AI programs that play games

One of the very best media items I’ve found is this feature-length documentary about the program that beat an international master at the game of Go in 2016. It’s excellent as a documentary film — well-paced, sparking curiosity, exciting in some parts, and never pedantic.

You don’t need to understand anything about the game (which is immensely popular in China, Japan, and Korea, but not widely played elsewhere). It’s explained visually so that you can appreciate what’s going on. The film is free to watch on YouTube.

As a resource for learning about AI — or, more specifically, about machine learning — the film excels at helping us understand the work of the team of humans that created and trained the AlphaGo program. We don’t see a lot of people sitting at computer keyboards, typing. There are clustered people pointing at a screen, talking enthusiastically, or saying, “What happened there? Why did it do that?”

Probably my favorite moment in the film is after Lee Se-dol, the human Go master, has played a move that is so great, it was later referred to as “the God move.” The AlphaGo team begins analyzing the program’s responses in real-time, watching the graphs of its probability calculations on a large screen in their command center. For all the talk of AI as a black box that makes decisions humans can”t comprehend, this scene demonstrates that AI can be made transparent and accountable.

There’s much, much more to love about this documentary. The director, Greg Kohs, had extraordinary access to the DeepMind team during the months leading up to the five-game match with Lee. In the end, Google financed a general-audience-friendly film. (Google acquired DeepMind in 2014.)

In an interview with CNET, Kohs said the film “had very modest beginnings.”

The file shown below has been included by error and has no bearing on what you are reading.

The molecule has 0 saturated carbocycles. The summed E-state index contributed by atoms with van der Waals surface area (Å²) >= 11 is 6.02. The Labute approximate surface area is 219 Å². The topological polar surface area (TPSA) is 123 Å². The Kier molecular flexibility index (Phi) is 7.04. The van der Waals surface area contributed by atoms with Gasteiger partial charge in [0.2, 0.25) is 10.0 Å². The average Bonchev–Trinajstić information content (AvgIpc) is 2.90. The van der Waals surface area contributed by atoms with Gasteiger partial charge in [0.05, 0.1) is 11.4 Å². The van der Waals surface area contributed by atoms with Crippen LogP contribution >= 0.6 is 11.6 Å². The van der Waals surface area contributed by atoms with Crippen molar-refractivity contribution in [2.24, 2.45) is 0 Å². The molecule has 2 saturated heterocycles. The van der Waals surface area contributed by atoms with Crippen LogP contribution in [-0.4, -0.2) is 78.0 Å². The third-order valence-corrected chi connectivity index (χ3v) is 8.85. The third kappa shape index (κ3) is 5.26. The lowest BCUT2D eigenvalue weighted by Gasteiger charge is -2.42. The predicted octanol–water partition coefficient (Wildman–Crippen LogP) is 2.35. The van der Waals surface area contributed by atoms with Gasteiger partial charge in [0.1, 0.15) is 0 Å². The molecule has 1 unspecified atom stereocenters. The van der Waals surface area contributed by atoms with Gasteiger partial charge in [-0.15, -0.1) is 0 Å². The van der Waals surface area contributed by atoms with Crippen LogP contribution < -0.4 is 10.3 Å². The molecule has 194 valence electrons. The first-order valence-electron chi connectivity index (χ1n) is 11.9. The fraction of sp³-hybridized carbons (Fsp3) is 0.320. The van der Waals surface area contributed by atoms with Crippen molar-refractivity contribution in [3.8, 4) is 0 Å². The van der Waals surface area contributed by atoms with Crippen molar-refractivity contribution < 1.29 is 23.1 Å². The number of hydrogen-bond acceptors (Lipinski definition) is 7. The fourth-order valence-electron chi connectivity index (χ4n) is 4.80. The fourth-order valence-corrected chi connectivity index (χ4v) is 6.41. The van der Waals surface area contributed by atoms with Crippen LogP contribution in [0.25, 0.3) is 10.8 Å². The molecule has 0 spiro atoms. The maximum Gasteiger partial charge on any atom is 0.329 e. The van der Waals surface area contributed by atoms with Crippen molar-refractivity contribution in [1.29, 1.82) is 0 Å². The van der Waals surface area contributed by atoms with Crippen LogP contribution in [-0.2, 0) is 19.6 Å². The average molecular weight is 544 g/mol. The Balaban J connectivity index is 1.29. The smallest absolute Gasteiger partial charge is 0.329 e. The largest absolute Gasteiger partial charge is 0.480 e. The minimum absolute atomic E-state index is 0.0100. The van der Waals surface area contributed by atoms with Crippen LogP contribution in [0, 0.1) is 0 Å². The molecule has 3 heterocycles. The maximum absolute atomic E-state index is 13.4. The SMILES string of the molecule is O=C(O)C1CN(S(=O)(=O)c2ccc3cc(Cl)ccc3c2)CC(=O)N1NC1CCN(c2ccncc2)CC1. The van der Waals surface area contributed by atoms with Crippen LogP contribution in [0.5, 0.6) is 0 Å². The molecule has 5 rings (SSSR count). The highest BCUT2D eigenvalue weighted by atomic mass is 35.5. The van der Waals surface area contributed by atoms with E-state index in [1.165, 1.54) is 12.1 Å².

“A couple members of Google’s creative lab that I’d worked with before gave me a ring and said we’d have access behind the curtain with [DeepMind founder and CEO] Demis Hassabis and his team. So I jumped on board with the expectation we would just film what happens for archival purposes and then put it on a shelf on a hard drive and that would be the end of it.”

Greg Kohs

Another wonderful aspect of the film is its humanity. I’ve seen a fair number of “scare essays” that predict the end of everything as AI gains dominance over its creators — but here we hear a more nuanced and thought-provoking set of views and reactions.

First, there is Lee, possibly the best (human) Go player who has ever lived, in closeup, in the very moment of his realization that the machine has bested him. Then there are the other Go experts, who understand more than you or I what the machine has actually done. Finally, there are the team members of DeepMind, who built the machine. Of course they are happy, ecstatically happy — but they are humbled, and even awed, as well.

At the end of 2019, Lee Se-dol retired as a professional Go player, at age 36. He is the only human who has ever defeated AlphaGo in tournament play.

More about AlphaGo:

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